Follow Us

Follow on Twitter    Follow on Facebook    YouTube Channel    Vimeo Channel    Tumblr    SoundCloud Channel    iPhone App    iPhone App

Asef Bayat


استذكار غرامشي

"ماذا سيكون رأي غرامشي حيال مآزقنا الحالية؟" تساءلَ رئيس بلدية مدينة كالياري الإيطالية اليساري الشاب ماسيمو زيدا ثم أجاب: "ربما سيفكّر بأن أمورنا تحسنت، لكننا نواجه أيضاً مشاكل كثيرة في سردينيا... ولهذا نحتاج إلى أن نتنظّم". بهذا التصريح أعلن رئيس البلدية الذي يرتدي الجينزالأزرق عام 2017 "عاماً لغرامشي" وافتتح مؤتمر "قرن من الثورات: مسارات غرامشية في العالم". وكان 27 نيسان لحظة مناسبة لتسليط الضوء من جديد على حياة وأعمال أنطونيو غرامشي ...

Keep Reading »

Reminiscing Gramsci

[Portrait of Antonio Gramsci at around thirty years of age from the early 1920s. Image by unknown via Wikimedia commons]

“What would Gramsci think of our current predicaments?” wondered the young leftist mayor of the Italian city of Cagliari, Massimo Zedda. “He would probably think that things have improved, but we also have many problems in Sardinia… That is why we need to organize.” With this proclamation, the blue-jeaned mayor declared 2017 the “Year of Gramsci,” and opened the conference “A Century of Revolutions: Gramscian Paths in the World.” It was a fitting moment to revisit the ...

Keep Reading »

Revolution and Despair

[28 November 2011, the Arabic graffiti reads:

Things in the Middle East usually appear far worse than they really are when looked at from the outside. But  on my recent visit to Egypt—as I talked and listened to people, watched local television, read daily papers and made observations—it became clear that revolutionaries were going through painful times. A deep disenchantment seemed to color the sentiments of many who once held high hopes for their remarkable revolution, but now have to face the vulgar triumphalism ...

Keep Reading »

New Texts Out Now: Asef Bayat, Post-Islamism: The Changing Faces of Political Islam

[Cover of Asef Bayat, editor,

Asef Bayat, editor, Post-Islamism: The Changing Faces of Political Islam. New York and Oxford: Oxford University Press, 2013. Jadaliyya (J): What made you put together this book? Asef Bayat (AB): Well, for me the primary reason for producing this book was a realization that there was a major gap in the scholarship on Islamism. While so much has been written on political Islam—some of which remains solid scholarship—the mainstream perspectives tend to treat ...

Keep Reading »

Midwife for a Pregnant Egypt

[Anti-Morsi protest in downtown Cairo on 31 August 2012. Image by Gigi Ibrahim via Flickr]

On the face of it, 30 June was a "coup": the army intervened to remove an elected president, annul the constitution, and oversee an interim government to undertake new elections for president and parliament, and draft a new constitution. But what if this is what the majority of people in a country want? Is any military intervention of this sort necessarily illegitimate? How do we then read the supporting role of the army in Egypt’s 25 January Revolution or the ...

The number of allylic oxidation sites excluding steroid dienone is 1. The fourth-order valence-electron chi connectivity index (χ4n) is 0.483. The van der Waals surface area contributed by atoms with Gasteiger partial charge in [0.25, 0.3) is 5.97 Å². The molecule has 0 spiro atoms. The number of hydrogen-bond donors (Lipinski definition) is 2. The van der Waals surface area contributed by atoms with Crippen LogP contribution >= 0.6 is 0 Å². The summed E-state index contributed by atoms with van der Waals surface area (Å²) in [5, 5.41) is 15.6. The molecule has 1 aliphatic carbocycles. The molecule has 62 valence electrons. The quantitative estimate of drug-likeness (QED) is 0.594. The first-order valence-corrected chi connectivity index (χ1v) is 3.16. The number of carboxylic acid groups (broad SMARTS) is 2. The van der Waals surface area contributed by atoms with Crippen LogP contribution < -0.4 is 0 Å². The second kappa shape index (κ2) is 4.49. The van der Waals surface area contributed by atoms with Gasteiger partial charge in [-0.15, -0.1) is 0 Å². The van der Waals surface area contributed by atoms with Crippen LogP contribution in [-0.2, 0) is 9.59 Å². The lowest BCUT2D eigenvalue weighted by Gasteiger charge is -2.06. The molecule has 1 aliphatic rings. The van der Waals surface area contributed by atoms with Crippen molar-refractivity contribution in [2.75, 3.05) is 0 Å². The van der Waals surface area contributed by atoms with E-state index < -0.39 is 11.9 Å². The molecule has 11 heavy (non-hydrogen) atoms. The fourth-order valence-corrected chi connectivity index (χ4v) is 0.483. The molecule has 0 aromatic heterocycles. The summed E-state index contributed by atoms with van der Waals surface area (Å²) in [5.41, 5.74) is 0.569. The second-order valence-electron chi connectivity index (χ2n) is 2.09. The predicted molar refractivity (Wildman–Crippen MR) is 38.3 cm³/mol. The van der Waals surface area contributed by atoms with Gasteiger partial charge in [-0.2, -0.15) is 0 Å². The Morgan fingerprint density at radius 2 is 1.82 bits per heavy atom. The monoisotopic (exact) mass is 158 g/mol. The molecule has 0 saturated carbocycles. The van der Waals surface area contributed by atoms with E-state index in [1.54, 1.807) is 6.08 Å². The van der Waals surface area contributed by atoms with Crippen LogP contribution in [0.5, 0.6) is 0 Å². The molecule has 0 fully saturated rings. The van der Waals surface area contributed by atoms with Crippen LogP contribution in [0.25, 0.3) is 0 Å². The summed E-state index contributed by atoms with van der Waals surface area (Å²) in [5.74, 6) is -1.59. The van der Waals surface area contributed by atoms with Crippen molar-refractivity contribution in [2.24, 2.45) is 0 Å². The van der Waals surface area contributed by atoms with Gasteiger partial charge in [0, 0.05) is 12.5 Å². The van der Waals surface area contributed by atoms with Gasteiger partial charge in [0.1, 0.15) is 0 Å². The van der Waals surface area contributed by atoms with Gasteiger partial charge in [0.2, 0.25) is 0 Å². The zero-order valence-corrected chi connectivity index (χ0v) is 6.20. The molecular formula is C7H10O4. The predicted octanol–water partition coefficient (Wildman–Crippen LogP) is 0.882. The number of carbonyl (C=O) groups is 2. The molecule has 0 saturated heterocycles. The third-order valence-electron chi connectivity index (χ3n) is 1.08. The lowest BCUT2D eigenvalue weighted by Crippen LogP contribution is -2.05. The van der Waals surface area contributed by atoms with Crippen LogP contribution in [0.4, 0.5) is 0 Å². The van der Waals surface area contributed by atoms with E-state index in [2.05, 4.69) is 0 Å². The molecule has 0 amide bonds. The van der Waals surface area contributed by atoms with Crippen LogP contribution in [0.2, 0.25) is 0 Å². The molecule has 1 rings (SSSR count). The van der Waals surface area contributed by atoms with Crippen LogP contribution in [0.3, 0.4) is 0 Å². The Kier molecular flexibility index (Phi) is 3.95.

Keep Reading »

Paradoxes of Arab Refo-lutions

[Collage by Jadaliyya. Images from unknown source]

Serious concerns are expressed currently in Tunisia and Egypt about the sabotage of the defeated elites. Many in the revolutionary and pro-democracy circles speak of a creeping counter-revolution. This is not surprising. If revolutions are about intense struggle for a profound change, then any revolution should expect a counterrevolution of subtle or blatant forms. The French, Russian, Chinese, Iranian, and Nicaraguan revolutions all faced protracted civil or international ...

Keep Reading »

Egypt, and the Post-Islamist Middle East

[Image from unknown archive]

For years, western political elites and their local allies have charged the Arab peoples with political apathy and lethargy. The argument that Arabs are uninterested in seeking to wrest greater democratic freedoms from their authoritarian rulers always rested on shaky foundations. But now that millions of Egyptians, following the Tunisians’ example, have proved it wrong by mobilising against power, the sceptical ground has adjusted: toward the murmured fear that Egypt’s ...

Keep Reading »


Asef Bayat
Asef Bayat is Catherine and Bruce Bastian Professor of Global and Transnational Studies and teaches sociology and Middle East studies at the University of Illinois, Urbana-Champaign. He is the co-editor of Being Young and Muslim (Oxford, 2010) and author of Life as Politics: How Ordinary People Change the Middle East (Stanford, 2013, second edition).